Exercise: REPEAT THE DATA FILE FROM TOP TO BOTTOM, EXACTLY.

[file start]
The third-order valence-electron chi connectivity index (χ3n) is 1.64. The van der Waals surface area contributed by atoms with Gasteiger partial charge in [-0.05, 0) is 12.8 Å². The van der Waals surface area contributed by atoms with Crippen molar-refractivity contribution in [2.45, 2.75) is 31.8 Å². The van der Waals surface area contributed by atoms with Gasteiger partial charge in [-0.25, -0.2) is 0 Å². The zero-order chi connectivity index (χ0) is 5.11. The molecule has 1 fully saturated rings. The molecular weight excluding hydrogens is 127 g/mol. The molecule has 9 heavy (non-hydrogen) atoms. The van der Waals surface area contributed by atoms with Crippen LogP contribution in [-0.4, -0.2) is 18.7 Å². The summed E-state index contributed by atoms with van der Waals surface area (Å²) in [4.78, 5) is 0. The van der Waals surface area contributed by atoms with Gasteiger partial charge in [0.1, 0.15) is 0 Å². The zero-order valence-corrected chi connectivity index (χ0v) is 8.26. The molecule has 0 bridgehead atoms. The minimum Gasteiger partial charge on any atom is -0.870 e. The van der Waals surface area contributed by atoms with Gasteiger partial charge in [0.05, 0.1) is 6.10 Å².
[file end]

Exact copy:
The third-order valence-electron chi connectivity index (χ3n) is 1.64. The van der Waals surface area contributed by atoms with Gasteiger partial charge in [-0.05, 0) is 12.8 Å². The van der Waals surface area contributed by atoms with Crippen molar-refractivity contribution in [2.45, 2.75) is 31.8 Å². The van der Waals surface area contributed by atoms with Gasteiger partial charge in [-0.25, -0.2) is 0 Å². The zero-order chi connectivity index (χ0) is 5.11. The molecule has 1 fully saturated rings. The molecular weight excluding hydrogens is 127 g/mol. The molecule has 9 heavy (non-hydrogen) atoms. The van der Waals surface area contributed by atoms with Crippen LogP contribution in [-0.4, -0.2) is 18.7 Å². The summed E-state index contributed by atoms with van der Waals surface area (Å²) in [4.78, 5) is 0. The van der Waals surface area contributed by atoms with Gasteiger partial charge in [0.1, 0.15) is 0 Å². The zero-order valence-corrected chi connectivity index (χ0v) is 8.26. The molecule has 0 bridgehead atoms. The minimum Gasteiger partial charge on any atom is -0.870 e. The van der Waals surface area contributed by atoms with Gasteiger partial charge in [0.05, 0.1) is 6.10 Å².